Canadian Association for Information Science (CAIS) 2018 Conference
May 30, 2018 June 1, 2018
Theme: Diversities on the data landscape: connecting information science with data studies
We currently witness the impacts of data on people’s lives, and on libraries, archives, other information organizations, and the scholarly communication process. The creation and availability of large volumes of data pose new opportunities as well as challenges for information science researchers and practitioners. Digital data influence a range of disciplines, domains, users, information sources, services, and businesses. Disciplinary and institutional repositories, digital archives, and digital libraries provide new research platforms for addressing ethical, epistemological, social, cultural, political, and linguistic issues. At the same time, the proliferation of data requires information science researchers and practitioners to critically investigate methodologies, approaches, theories, technologies, and pedagogies with data in mind.
In keeping with the Congress 2018 theme of “Gathering Diversities,” “data” is conceived broadly to include research data, big data, digital data, open data, qualitative data, and emerging or less predominant types of data. CAIS/ACSI welcomes wide-ranging ideas, perspectives, and scholarship. Key questions include the following.
Methodological and theoretical frameworks
- How can information science theoretical frameworks, research methodologies, and approaches inform and contribute to the study of data?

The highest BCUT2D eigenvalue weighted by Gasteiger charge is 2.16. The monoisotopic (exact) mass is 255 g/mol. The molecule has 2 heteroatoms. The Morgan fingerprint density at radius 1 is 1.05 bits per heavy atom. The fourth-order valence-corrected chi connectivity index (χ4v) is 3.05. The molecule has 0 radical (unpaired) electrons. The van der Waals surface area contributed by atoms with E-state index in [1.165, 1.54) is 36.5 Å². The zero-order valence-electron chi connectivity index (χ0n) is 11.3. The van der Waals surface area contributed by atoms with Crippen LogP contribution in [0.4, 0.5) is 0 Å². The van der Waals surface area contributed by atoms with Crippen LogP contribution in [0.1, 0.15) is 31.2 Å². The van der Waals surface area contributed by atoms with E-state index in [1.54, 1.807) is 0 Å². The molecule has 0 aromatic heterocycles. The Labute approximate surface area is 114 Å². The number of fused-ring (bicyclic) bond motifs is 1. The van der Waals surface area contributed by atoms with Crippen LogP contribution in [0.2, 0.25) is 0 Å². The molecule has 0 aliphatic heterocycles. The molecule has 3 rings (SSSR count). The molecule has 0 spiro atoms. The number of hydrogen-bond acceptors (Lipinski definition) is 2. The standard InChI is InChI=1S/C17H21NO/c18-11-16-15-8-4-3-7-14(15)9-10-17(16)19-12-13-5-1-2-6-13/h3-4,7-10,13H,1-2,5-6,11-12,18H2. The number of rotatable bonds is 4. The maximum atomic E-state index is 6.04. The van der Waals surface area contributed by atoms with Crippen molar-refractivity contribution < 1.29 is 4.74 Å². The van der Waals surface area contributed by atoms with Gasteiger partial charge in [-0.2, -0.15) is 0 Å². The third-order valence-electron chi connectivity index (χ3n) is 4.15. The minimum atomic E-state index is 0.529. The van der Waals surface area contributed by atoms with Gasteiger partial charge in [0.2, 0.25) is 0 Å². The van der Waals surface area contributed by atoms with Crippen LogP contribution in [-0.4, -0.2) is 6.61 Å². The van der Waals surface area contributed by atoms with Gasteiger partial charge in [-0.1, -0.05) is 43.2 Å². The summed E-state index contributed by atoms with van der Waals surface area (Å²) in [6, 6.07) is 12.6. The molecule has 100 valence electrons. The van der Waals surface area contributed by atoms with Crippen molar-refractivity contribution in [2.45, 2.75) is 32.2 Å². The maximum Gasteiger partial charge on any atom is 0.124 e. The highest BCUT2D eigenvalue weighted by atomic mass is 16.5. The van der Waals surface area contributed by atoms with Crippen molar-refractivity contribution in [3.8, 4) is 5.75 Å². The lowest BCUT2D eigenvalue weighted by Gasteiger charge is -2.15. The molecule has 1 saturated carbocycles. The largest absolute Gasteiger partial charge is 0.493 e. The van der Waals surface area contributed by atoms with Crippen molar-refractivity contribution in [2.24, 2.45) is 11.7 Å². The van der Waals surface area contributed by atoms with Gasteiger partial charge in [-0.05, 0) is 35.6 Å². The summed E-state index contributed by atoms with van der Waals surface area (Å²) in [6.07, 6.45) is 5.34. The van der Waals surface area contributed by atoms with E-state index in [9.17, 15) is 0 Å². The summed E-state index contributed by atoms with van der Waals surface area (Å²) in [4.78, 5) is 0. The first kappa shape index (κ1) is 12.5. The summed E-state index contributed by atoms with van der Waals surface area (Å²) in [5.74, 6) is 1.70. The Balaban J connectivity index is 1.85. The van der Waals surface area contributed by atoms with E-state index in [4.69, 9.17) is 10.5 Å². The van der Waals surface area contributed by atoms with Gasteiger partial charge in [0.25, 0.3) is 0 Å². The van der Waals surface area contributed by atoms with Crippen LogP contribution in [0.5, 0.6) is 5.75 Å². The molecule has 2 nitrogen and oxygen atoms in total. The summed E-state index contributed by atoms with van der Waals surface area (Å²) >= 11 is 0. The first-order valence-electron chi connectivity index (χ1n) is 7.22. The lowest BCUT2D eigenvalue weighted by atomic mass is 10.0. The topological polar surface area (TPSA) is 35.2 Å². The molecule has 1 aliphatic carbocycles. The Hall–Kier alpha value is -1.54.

- What are some of the common and unique areas of research and practice between data and information science? What opportunities do data present for innovative interdisciplinary research and practice?
- What epistemological and critical considerations must be taken into account in considering data in information science?
- How are data involved in people’s information behaviours, practices, and experiences?
Technological and practice implications
- How are researchers and practitioners addressing opportunities and challenges around data such as digital literacy and data literacy, privacy, copyright, ownership, and confidentiality?
- What technological innovations and approaches support effective data management, including data mining and analytics, visualization, curation, archiving, preservation, citation, sharing, discovery, and interoperability?
Ethical, educational, and social considerations
- How might researchers and practitioners effectively bring an information ethics perspective to the collection, use, and analysis of data? What responsibilities do we have to advocate for open and equitable access to data?
- How are data and their associated opportunities and challenges being incorporated into Canadian LIS education? What skills and knowledge do new practitioners need in relation to data?
- How do the collection and use of data reflect or enable diversity within communities and among perspectives, representations, and interpretations? What responsibilities do information researchers and practitioners have to advocate for diversity and inclusion in this domain? How do we do so effectively?